Will This App Kill Professional Real Estate Photography?

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When we first heard of Yurz, it definitely piqued some interest. Sure, some Realtors definitely need help with branding and photography. We’ve seen some awful websites out there, with some listing shots sporting horrible glare off of mirrors and windows and a flash that drowns out any details that buyers wouldn’t want to miss.

Of course, the logical side of me says that these agents should either take a photography course at a community college or perhaps do one better and hire a professional to take great snaps and build their website.

But Yurz’s “Instagram for real estate” app claims to “deliver top quality, custom web design, strategic search engine placement, Facebook management, reputation support, and more, all under $200 per month.” It could be a great way to help brand an agent, sure, but promote listings?

“Our goal is a simple one: to help real estate agents create a sharp and positive online presence, one that will lead to many lucrative business ventures,” says Jeff Essebag, CEO of Yurz (Beware, the site looks an awful lot like the cover of Orwell’s 1984).  “In today’s culture, cultivating a strong online presence is absolutely crucial for real estate success.  But Yurz does more than just develop your online image; we also protect that image via our comprehensive review management.”

Here’s how it works: Realtors take a photo with their tablet or smartphone, crop and edit it with built-in filters, and post it to their website.

“No more expensive photographers and no more outdated flyers,” says a press release. “This is just one of the ways Yurz, a digital marketing company, is helping real estate agents connect with an entirely new demographic.”

But that doesn’t wash with Evan Godwin of Chateau Shooters.

The Azure, 2900 McKinnon St. #1601, Dallas, Texas
Before: This photo of a 29th floor condo is flat and doesn’t show off the unit’s biggest asset, the view outside.
The Azure, 2900 McKinnon St. #1601, Dallas, Texas
But with Sean Gallagher’s expert photography, you see the interior fixtures and the stunning skyline.

“As real estate photographers, we need to decide is this a disruptive or sustaining technology?” Godwin says. “Ultimately I don’t view this as either, which would essentially place this emerging technology in the ‘gimmick’ category. Jack-of-all-trades ideas always sound great in theory, but we don’t live in a theoretical world.”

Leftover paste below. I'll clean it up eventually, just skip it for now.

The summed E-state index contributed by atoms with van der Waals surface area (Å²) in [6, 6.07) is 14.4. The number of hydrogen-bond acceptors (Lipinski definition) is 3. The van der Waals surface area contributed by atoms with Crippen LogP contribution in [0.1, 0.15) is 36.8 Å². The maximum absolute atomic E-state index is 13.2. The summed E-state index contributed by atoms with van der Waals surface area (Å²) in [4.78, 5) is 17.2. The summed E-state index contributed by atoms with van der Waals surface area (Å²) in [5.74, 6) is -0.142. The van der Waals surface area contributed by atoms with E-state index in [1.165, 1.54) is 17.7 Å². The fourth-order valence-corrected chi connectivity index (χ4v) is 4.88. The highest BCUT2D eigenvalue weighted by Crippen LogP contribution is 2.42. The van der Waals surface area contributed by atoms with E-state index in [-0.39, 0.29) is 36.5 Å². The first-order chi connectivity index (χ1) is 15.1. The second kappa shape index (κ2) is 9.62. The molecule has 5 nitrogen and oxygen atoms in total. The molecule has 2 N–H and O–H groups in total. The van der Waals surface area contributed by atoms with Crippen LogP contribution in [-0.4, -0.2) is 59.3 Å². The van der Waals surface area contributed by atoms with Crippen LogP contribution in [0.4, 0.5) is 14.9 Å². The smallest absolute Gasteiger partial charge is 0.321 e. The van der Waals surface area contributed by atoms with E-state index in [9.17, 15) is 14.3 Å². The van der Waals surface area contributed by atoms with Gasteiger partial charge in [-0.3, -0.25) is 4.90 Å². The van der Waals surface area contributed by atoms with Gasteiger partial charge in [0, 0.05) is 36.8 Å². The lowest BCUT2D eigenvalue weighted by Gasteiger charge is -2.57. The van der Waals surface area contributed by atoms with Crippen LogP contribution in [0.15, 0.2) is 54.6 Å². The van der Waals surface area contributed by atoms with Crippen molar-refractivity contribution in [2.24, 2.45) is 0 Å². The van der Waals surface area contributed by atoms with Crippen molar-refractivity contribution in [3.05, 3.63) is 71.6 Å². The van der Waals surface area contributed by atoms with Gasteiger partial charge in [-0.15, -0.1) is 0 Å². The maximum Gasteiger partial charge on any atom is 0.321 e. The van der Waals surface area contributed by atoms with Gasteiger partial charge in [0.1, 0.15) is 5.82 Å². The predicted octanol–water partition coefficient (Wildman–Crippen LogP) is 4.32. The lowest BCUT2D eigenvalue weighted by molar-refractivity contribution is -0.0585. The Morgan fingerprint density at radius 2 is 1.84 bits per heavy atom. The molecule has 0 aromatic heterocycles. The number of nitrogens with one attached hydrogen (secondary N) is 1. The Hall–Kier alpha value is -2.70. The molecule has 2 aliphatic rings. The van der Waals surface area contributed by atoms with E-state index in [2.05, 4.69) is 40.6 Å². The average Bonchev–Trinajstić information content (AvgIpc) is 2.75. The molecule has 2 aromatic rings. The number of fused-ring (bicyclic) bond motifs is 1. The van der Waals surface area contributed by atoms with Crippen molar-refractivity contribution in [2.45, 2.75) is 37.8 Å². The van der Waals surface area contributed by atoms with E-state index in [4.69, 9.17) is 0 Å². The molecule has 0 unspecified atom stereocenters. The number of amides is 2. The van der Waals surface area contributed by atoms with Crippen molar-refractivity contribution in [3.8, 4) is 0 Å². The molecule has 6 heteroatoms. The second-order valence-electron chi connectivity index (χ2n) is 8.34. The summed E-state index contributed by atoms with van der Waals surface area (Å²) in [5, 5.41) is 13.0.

The app developer must not have a clear idea of their competition, Godwin added, as professional real estate photography has never been cheaper. And they must not understand the stats of promotional materials, as there is a return-on-investment that is easily measured.

Evan Godwin
Evan Godwin

“In an ideal world, Realtors will never specialize in professional photography, much the way photographers don’t specialize in selling real estate,” Godwin said. “Phone camera angles can get wider, filters can give an HDR-like effect, however the app isn’t going to provide you the experience and knowledge that a competent professional real estate photographer can.”

Things like angles, positioning, and clear details are important when it comes to architectural photography, and you can’t get that in an app. Of course, the folks who feel that this app is a substitute for a professional photographer probably didn’t see the value in good images in the first place.

“Hopefully the app will poach away the clients that have a lack of respect or understanding for the value in proper quality marketing, who are more concerned with the quantity versus the quality,” Godwin continued. “Sure this potentially eats away at our downstream market, but chances are both parties (Realtor and photographer) are going to be more happy long term with that anyway. As for quality it’s a no-brainer for the above-mentioned points. While I’m not saying that professional-quality real estate photography via phones is too far off to be concerned, there isn’t anything yet that can replicate even just the post-shoot production that goes into each and every professional photograph, let alone the expertise that was previously mentioned.”

What do you think? Would you try this app?


Joanna England

If Executive Editor Joanna England could house hunt forever, she absolutely would. Instead she covers the North Texas housing market and the economy for CandysDirt.com. While she started out with the Real Estate Center at Texas A&M University, Joanna's work has appeared in The Dallas Morning News as well as several local media outlets. When she's not knitting or hooping, or enjoying White Rock Lake, she's behind the lens of her camera. She lives in East Dallas with her husband, son, and their furry and feathered menagerie.

Reader Interactions


  1. mmCandy Evans says

    Technology is getting us closer and closer, but still professional photography rules. We get so many entries to showcase homes here in CD and SS but we simply cannot use bad photography. Neither should they. And if I had a dime for every agent who asked me how much they should spend on their web site, I could buy Waggoner Ranch. Never ceases to amaze me how they will spend $7,000 on a print ad for 30 days and yet not spend $10,000 on a website that 99% of the world sees forever and ever…

  2. Ken Lampton says

    A cellphone camera is not the right tool for taking photos of home interiors. Therefore, this app is a gimmick, rather than a useful tool. I pay about $90 to get my home photos shot by a professional. That is an insignificant expense. I wouldn’t stop using the professional photographer in order to wander through the home myself, taking photos with my cellphone. There’s more productive ways to use my time.

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